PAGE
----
- Andrew Lombardi
I spent all day shooting photos around Stockholm.
This is not unlike most days I spend while traveling abroad. And when I turned on the street for the hotel, I felt a finality to a good day. I relaxed horizontally on a couch to rest for a few moments, heavenly. A few moments into my slumber, my hand reached down to my right front pocket which felt surprisingly light. That's when my world fell apart. Seeing a fair bit of panic the old Swedish man sitting across from me near the fireplace asked me something in Swedish. "I think I lost my wallet..." From restful to panic in only a few moments.
You never quite realize how important the items in your wallet are, until they are lost. Money, identification, credit cards, freedom to engage in activities while abroad. I quickly ran through in my mind the companies I'd have to call and plead to somehow send me a new card, or getting someone to wire me some money so I could continue. I've run up to the front desk, asking if they've seen my wallet. We all chatted before I left for my photo morning, and no one has seen it. Rachel, one of the women who works behind the counter started to help me think through where I had been, and could it be in my bags? or left in the room perhaps? We walk to the baggage area, and as I checked both bags I had left, nothing.
Our conversation going up to the room was hopeful, and that wasn't coming from me, but my partner who could prod me into thinking different. Entering the room, I instantly know that it isn't here, I retreat and look anyway. As I'm opening the cupboards and closet spaces, I glance at the safe. And then it hits me.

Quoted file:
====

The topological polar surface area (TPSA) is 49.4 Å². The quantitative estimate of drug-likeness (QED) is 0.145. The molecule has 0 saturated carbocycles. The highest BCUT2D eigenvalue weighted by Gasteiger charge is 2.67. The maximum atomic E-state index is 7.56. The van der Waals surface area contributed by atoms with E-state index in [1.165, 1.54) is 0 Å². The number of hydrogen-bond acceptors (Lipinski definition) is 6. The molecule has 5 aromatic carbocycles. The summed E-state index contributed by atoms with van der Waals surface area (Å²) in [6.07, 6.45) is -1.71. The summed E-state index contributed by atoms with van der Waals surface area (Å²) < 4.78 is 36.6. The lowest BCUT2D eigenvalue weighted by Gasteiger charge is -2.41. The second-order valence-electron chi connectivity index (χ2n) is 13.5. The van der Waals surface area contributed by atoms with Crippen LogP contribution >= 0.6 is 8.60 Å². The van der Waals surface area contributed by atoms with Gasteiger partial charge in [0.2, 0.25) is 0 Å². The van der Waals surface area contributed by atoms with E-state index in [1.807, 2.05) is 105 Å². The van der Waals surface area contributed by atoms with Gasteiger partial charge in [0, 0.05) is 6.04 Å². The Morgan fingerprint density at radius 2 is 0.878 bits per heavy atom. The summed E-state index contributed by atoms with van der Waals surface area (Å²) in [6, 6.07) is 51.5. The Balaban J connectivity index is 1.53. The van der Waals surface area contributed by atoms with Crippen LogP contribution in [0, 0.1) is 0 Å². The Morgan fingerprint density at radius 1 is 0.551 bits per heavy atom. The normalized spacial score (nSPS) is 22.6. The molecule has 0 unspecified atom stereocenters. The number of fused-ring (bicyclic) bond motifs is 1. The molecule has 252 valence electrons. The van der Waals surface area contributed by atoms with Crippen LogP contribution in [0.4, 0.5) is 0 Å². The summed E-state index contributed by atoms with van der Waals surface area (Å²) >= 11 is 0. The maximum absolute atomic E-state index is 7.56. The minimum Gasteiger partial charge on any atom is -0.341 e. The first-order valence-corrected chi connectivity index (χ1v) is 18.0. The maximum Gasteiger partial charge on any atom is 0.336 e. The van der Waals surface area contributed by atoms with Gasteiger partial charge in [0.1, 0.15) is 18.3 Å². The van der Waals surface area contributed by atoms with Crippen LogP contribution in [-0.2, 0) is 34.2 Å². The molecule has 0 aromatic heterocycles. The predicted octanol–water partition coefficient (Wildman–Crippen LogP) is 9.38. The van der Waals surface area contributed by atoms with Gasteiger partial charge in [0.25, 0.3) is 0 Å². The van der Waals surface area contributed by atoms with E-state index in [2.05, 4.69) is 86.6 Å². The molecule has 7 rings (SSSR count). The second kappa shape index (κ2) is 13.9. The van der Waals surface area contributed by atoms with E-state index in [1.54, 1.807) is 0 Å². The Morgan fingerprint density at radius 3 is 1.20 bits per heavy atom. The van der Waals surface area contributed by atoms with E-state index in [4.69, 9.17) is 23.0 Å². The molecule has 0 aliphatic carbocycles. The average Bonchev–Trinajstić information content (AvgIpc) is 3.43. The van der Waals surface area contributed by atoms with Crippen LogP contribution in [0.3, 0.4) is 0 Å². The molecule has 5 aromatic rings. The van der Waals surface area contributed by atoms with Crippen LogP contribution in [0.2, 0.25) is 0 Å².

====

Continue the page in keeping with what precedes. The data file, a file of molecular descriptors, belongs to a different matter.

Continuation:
My passport is still in this safe.
Upon leaving the room, I tell Rachel that I haven't found my wallet. And she suggests one more check of my bags. I'm not hopeful.
Upon looking through my bags, I have a sinking feeling that this is going to be a painful final 2 1/2 weeks. And then I reach into my jacket pocket and find a bottle of baby powder.
BABY POWDER! I just bought this down the street!
I couldn't run to the Apotheket fast enough, and as I sail into the shop, looking to my left, I ask about my wallet. We say the name in unison and we all breathe a sigh of relief together. I thank them profusely, and start my trek back to the hotel. I do have a plane to catch after all.
For fun, I walk into the hotel with a down face and a somber look, one of the girls asks immediately upon recognizing me if I had found the wallet. She reads no in my face, and I finally pull out the wallet and we all laugh in relief.
So, if it wasn't for buying the powder and losing my wallet, I would likely have not had my passport and missed my flight. And if I hadn't checked my bags a second time, I wouldn't have grazed my hand over the bottle of baby powder and remembered where I left my wallet. And without the help of strangers in a strange land, the whole thing would have been much more difficult.
As I sprint with my bags from Terminal 2 at Arlanda Airport to Terminal 5 and round the corner to my gate, I'm beaming with happiness. People inherently are good natured and want to help you. And your mind is quite brilliant, if you choose to pay attention to what it's telling you.